Kickoff For March 21, 2022

Welcome to this week's edition of the Monday Kickoff, a collection of what I've found interesting, informative, and insightful on the web over the last seven days.

Let's get this Monday started with these links:

Arts and Literature

Against Translation, wherein Benjamin Moser, a translator himself, ponders the subtleties that are lost in translation and laments the need to transfer critical power to people outside a writer’s own language.

Out of Sir Vidia’s Shadow, wherein Paul Theroux describes the intricacies of his friendship with V.S. Naipaul, the man's quirks as a writer and person, and how Naipaul influenced Theroux's growth as a writer.

Listening to Books, wherein Maggie Gram describes the appeal, and joys, of audiobooks and looks at why some people look down upon them.

Work

Why do we buy into the 'cult' of overwork?, wherein we learn a few reasons why many people look up to, and try to emulate, those who work long (almost impossible) hours.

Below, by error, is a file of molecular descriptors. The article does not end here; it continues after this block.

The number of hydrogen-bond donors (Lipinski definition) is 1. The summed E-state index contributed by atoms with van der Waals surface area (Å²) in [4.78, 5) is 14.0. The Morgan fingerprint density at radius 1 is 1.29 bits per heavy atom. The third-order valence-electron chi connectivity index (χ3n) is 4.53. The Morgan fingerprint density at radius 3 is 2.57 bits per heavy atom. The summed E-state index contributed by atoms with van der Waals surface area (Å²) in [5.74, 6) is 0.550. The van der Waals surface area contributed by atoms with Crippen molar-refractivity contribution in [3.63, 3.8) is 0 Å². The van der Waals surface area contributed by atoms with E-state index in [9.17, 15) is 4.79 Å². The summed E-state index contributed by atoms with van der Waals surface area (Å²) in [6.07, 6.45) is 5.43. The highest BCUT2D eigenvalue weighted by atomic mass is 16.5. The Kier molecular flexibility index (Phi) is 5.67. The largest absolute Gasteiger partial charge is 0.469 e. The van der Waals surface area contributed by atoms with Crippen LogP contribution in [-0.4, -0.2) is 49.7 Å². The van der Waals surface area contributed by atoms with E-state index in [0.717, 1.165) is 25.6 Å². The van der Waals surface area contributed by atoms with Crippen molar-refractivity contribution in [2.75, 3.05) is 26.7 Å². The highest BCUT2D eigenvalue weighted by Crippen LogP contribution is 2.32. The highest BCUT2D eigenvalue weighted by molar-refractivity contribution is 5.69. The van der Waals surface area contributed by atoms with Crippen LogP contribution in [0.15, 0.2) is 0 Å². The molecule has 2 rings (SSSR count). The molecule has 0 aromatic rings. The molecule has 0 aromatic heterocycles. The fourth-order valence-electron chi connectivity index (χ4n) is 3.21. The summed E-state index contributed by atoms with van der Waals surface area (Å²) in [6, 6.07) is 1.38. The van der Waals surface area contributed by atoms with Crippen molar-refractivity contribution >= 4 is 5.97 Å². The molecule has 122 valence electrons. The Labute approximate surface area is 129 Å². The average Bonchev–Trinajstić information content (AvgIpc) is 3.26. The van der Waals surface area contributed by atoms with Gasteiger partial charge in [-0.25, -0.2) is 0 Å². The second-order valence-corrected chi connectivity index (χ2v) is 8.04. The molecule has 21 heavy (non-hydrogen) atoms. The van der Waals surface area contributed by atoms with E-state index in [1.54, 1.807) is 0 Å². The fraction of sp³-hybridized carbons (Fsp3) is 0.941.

Your work is not your god, wherein Jonathan Malesic dissects the idea that if I got the right kind of job, then success and happiness would surely follow.

Smile, wherein we get a piece of short fiction that illustrates the grinding difficulties of dealing with management while working from home.

Odds and Ends

The Art of Negativity, wherein Enis Yucekoralp examines the necessity of negativity, which contains the seed of critical thought and a beneficial duty to engage with one's internal feelings.

How the Chinese Language Got Modernized, wherein Ian Buruma examines how Chinese has evolved over the centuries, and how reformers in the modern era radically changed the language — especially the written script.

‘At 6pm every evening the screen went blank’: the outlandish tale of the UK’s TV blackout, wherein we learn about the toddler's truce in 1950s Britain, which tried to limit how much TV a child could watch, and how it gradually faded away thanks to the advent of commercial television.

And that's it for this Monday. Come back in seven days for another set of links to start off your week.

Scott Nesbitt